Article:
As of November 4th, NCHS has accounted for only 27% of adult day services centers surveyed in California. NCHS needs a sufficient number of adult day services centers to submit completed questionnaires in order to report on the characteristics of the adult day services sector in each state and across the nation. Participation is voluntary. The power of this survey depends on participation. In order to ensure that the adult day services sector in California is represented in future NSLTCP products, please submit your 2016 Adult Day Services Center questionnaire as soon as possible.
NCHS has contracted with RTI International, an independent, nonprofit research organization, to collect 2016 NSLTCP data. If you have questions about completing the questionnaire, or received a questionnaire packet in the mail but no longer have it or cannot find it, please contact the NSLTCP Help Desk today at 1-866-245-8078. For more information please visit the NSLTCP website: http://www.cdc.gov/nchs/nsltcp.htm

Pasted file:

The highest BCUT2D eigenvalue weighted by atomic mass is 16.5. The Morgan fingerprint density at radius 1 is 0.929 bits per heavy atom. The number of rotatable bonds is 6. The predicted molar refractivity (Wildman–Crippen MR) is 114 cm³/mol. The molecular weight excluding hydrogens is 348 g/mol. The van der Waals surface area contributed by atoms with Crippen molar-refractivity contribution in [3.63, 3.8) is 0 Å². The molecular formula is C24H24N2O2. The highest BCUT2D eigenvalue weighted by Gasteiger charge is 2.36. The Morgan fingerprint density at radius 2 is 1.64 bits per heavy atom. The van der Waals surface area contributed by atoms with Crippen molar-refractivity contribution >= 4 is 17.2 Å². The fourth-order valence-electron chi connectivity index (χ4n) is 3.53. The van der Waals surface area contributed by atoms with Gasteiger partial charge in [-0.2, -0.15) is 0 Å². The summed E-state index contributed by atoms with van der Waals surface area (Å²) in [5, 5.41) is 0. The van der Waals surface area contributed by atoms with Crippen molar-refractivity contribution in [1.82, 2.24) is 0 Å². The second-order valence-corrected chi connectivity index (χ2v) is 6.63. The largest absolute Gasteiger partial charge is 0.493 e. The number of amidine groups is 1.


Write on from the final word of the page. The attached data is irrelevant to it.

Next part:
Please contact CDA if you have any questions: (916) 419-7545; firstname.lastname@example.org.
General Election Preliminary Results
NOV 9, 2016 | Karen Keeslar | California Collaborative for Long Term Services and Supports
The Secretary of State has posted preliminary results of the General election. While data is not available yet, I think there are thousands of provisional ballots that still have to be counted. Election officials have 30 days to complete the tallying and certify the election results.
There are a few districts where the election results are officially scored by the Secretary of State as “close contests.” These are contests in which there is less than a two percent difference between first and second place candidates. The final outcome in these districts could change the projected outcomes from the preliminary election results. The Assembly and Senate races that are scored as close contests are: